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Rolls-Royce: here’s what I think will happen next after the rights issue

Jay Yao
·3-min read
An airplane on a runway
An airplane on a runway

In October, Rolls-Royce (LSE: RR) shareholders overwhelmingly approved a rights issue that improved the company’s liquidity substantially.

Although the rights issue added only £2bn directly, shareholder approval of the capital raise also unlocked additional debt options that increased liquidity by another £3bn. Some £2bn of that is from a bond issuance earlier in October and the rest from a two-year bank loan.

With the total £5bn in extra liquidity, many analysts now think Roll-Royce has enough money to make it through the pandemic.

But now that the rights offering is approved, what comes next? Here’s what I think might happen.

Less volatility?

Due to the stock offering, I don’t believe Rolls-Royce will see the big lurches up or down that it has seen of late. Its upside potential is reduced, I feel, as there are simply a lot more shares after the rights issue.

In the rights issue, RR shareholders were entitled to buy 10 new shares at 32p-per-share for every three they owned. If every investor took the company up on the offer, its stock float would have more than quadrupled. So if RR recovers to its pre-pandemic earnings level, its profits will be divided among more shares and earnings per share will likely be lower.

That being said, I think the airplane engine maker’s prospects have improved overall. As a result of the rights issue, many analysts think RR has a higher probability of making it out of the pandemic.

I also don’t think the worst case scenario is very likely given the recent Pfizer Covid-19 vaccine candidate news, and the Moderna news too.

The interim vaccine data is better than many had expected. In the worst-case scenario, RR would take a lot longer to recover than expected, but a vaccine could transform its fortunes.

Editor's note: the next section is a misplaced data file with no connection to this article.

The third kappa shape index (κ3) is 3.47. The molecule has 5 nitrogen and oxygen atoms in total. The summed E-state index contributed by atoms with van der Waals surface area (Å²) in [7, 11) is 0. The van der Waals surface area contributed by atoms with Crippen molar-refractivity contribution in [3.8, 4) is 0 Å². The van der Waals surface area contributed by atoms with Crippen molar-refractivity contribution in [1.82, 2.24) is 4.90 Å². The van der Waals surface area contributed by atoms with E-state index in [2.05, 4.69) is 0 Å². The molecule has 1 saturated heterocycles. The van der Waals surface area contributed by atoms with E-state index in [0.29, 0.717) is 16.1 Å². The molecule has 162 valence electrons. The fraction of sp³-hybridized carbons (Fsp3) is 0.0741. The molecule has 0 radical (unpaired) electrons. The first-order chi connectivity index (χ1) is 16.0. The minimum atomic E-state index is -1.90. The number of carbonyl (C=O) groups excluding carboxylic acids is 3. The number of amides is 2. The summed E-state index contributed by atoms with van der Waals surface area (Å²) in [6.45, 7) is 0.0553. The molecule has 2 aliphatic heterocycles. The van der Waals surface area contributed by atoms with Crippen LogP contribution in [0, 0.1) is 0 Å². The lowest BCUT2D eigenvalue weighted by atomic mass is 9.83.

Earnings recovery: still some way off?

The shares have surged recently due to the vaccine news. But I think Rolls-Royce could take some time to recover fundamentally.

Long-haul flights depend on what’s happening in multiple nations to recover. And many analysts think the category could bounce back later than other segments of air travel. Some analysts think it could be 2025 before the wide body engine market recovers.

With that said, I still think there’s potential for a surprise in terms of the speed to normalisation.

The fast rebound of travel in China also gives me hope that travel outside the country could come back faster than expected. That is, if an effective vaccine is distributed sooner rather than later.

Given the economic destruction Covid-19 has caused, governments around the world have spent a lot of money fighting it. And once a vaccine is approved in the West, governments globally will be focused on distributing it as fast as they can.

Effective distribution is key to any return to normality and also key to a Rolls-Royce recovery, I feel.

Going forward, I would keep a close eye on RR. If there are meaningful dips, I would consider buying the stock and holding for the long term.

The post Rolls-Royce: here’s what I think will happen next after the rights issue appeared first on The Motley Fool UK.

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Jay Yao has no position in any of the shares mentioned. The Motley Fool UK has no position in any of the shares mentioned. Views expressed on the companies mentioned in this article are those of the writer and therefore may differ from the official recommendations we make in our subscription services such as Share Advisor, Hidden Winners and Pro. Here at The Motley Fool we believe that considering a diverse range of insights makes us better investors.

Motley Fool UK 2020